Do not be misled by demonstrations: they are often misleading because the demonstrator avoids any
situations where the “AI” fails. Computers can do many things better
than people. Humans have evolved
through a sequence of slight improvements that need not lead to an optimal design. “Natural” methods have
evolved to use our limited sensors and
actuators. Modern computer systems
use powerful sensors and remote actuators, and can apply mathematical
methods that are not practical for humans. It seems very unlikely that human methods are the best methods
When Alan Turing rejected “Can
machines think?” as unscientific,
and described a different question
to illustrate what he meant by “
scientific,” he was right but misled us.
Researchers working on his “
replacement question” are wasting their time
and, very often, public resources. We
don’t need machines that simulate
people. We need machines that do
things that people can’t do, won’t do,
or don’t do well.
Instead of asking “Can a computer
win Turing’s imitation game?” we
should be studying more specific questions such as “Can a computer system
safely control the speed of a car when
following another car?” There are
many interesting, useful, and scientific questions about computer capabilities. “Can machines think?” and
“Is this program intelligent?” are not
Verifiable algorithms are preferable
to heuristics. Devices that use heuristics to create the illusion of intelligence
present a risk we should not accept.
1. Turing, A.M. Computing machinery and intelligence.
Mind 59 (1950), 433–460.
2. Weizenbaum, J. Automating psychotherapy. ACM
Forum Letter to the Editor. Commun. ACM 17, 7 (July
1974), 425; doi: 10.1145/361011.361081.
3. Weizenbaum, J. ELIZA—A computer program for the
study of natural language communication between
man and machine. Commun. ACM 9, 1 (Jan. 1966),
36–45; doi: 10.1145/365153.365168.
David Lorge Parnas works for Middle Road Software, Inc.,
in Ottawa, Canada. He is Professor Emeritus at McMaster
University in Canada and the University of Limerick in
Lillian Chik-Parnas, Nancy Leveson, Peter Denning, and
Peter Neumann offered helpful suggestions about earlier
drafts of this column.
Copyright held by author.
solution. They may also err because of
incomplete or biased experience. Learning can be viewed as a restricted form of
statistical classification, mathematics
that is well developed. Machine-learning
algorithms are heuristic and may fail in
When people view computers as thinking or sentient beings, ethical issues
arise. Ethicists traditionally asked if the
use of some device would be ethical;
Now, many people discuss our ethical obligations to AIs and whether AIs
will treat us ethically. Sometimes ethicists posit situations in which AI must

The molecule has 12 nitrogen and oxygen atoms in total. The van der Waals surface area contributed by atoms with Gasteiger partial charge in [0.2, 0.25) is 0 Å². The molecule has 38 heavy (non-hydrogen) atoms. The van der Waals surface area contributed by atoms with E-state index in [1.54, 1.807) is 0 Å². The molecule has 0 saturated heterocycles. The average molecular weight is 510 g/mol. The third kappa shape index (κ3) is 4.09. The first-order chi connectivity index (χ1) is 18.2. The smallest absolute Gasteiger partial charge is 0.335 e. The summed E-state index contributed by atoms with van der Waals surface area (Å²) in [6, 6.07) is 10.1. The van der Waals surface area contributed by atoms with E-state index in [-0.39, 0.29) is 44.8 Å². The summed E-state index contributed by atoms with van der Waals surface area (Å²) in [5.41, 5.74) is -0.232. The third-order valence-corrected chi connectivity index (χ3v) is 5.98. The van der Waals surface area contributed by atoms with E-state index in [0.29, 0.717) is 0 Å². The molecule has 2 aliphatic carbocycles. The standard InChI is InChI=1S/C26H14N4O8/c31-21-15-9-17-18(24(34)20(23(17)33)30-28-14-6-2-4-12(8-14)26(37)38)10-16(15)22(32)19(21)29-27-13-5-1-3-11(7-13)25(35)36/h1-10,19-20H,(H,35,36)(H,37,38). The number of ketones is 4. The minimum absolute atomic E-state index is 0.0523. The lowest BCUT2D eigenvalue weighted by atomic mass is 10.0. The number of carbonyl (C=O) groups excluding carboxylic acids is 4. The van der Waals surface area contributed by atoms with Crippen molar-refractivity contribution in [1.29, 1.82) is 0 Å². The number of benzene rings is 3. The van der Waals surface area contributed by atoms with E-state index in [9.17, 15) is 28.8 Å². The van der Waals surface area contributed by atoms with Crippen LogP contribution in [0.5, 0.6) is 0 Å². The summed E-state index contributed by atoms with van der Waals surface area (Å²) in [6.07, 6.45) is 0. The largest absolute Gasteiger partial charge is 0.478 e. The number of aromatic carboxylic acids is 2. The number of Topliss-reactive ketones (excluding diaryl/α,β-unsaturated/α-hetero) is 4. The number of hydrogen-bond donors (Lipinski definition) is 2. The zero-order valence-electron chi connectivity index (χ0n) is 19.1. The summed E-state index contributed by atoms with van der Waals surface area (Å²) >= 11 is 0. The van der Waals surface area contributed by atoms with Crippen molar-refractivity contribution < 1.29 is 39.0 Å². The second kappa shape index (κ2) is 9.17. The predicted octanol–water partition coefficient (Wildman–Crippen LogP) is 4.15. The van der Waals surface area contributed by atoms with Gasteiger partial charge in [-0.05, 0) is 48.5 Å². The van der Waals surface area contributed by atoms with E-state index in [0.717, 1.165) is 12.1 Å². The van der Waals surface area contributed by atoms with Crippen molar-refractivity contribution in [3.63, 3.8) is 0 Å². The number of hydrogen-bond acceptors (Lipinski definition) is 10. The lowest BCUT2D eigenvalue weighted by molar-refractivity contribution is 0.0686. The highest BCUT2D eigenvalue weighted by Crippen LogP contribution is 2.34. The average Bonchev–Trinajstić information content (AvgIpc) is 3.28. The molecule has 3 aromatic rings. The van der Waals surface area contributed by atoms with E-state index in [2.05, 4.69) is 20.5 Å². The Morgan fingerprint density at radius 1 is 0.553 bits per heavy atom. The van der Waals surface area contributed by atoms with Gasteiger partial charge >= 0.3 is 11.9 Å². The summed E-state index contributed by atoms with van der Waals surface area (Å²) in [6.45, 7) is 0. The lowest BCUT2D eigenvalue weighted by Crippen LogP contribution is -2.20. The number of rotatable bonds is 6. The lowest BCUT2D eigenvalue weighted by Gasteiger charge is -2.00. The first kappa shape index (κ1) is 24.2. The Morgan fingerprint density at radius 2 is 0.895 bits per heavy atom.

choose between two actions with unpleasant consequences, and ask what
the device should do. Because people in
the same situation would have the same
issues, these dilemmas were discussed
long before computers existed. Others
discuss whether we are allowed to damage an AI. These questions distract us
from the real question, “Is the machine
trustworthy enough to be used?”
The AI research community exploits
the way that words change meaning:
the community’s use of the word “
robot” is an example. “Robot” began as
a Czech word in Karel Čapek’s play,
R. U. R. (Rossum’s Universal Robots).
Čapek’s robots were humanoids, almost indistinguishable from human
beings, and acted like humans. If “
robot” is used with this meaning, building robots is challenging. However, the
word “robot” is now used in connection
with vacuum cleaners, bomb-disposal
devices, flying drones, and basic factory
automation. Many claim to be building
robots even though devices remotely
like Karel Čapek’s are nowhere in sight.
This wordplay adds an aura of wizardry
and distracts us from examining the actual mechanism to see if it is trustworthy. Today’s “robots” are machines that
can, and should, be evaluated as such.
When discussing AI, it is important to
demand precise definitions.
AI: Creating Illusions
Alan Perlis referred to AI researchers as
“illusionists” because they try to create
the illusion of intelligence. He argued
they should be considered stage magi-
cians rather than scientists. Dupchak
and Weizenbaum demonstrated it is
easy to create the illusion of intelligence.
We do not want computer systems
that perform tricks; we need trustworthy tools. Trustworthy systems
must be based on sound mathematics and science, not heuristics or illusionist’s tricks.
Whenever developers talk about AI,
ask questions. Although “AI” has no
generally accepted definition, it may
mean something specific to them.
The term “AI” obscures the actual
mechanism but, while it often hides
sloppy and untrustworthy methods,
it might be concealing a sound mechanism. An AI might be using sound
logic with accurate information, or
it could be applying statistical inference using data of doubtful provenance. It might be a well-structured
algorithm that can be shown to work
correctly, or it could be a set of heuristics with unknown limitations. We
cannot trust a device unless we know
how it works.
AI methods are least risky when it
is acceptable to get an incorrect result
or no result at all. If you are prepared
to accept “I don’t understand” or an irrelevant answer from a “personal assistant,” AI is harmless. If the response is
important, be hesitant about using AI.
Some AI programs almost always
work and are dangerous because we
learn to depend on them. A failure may
go undetected; even if failures are detected, users may not be prepared to
proceed without the device.
talk about AI,
has no generally
it may mean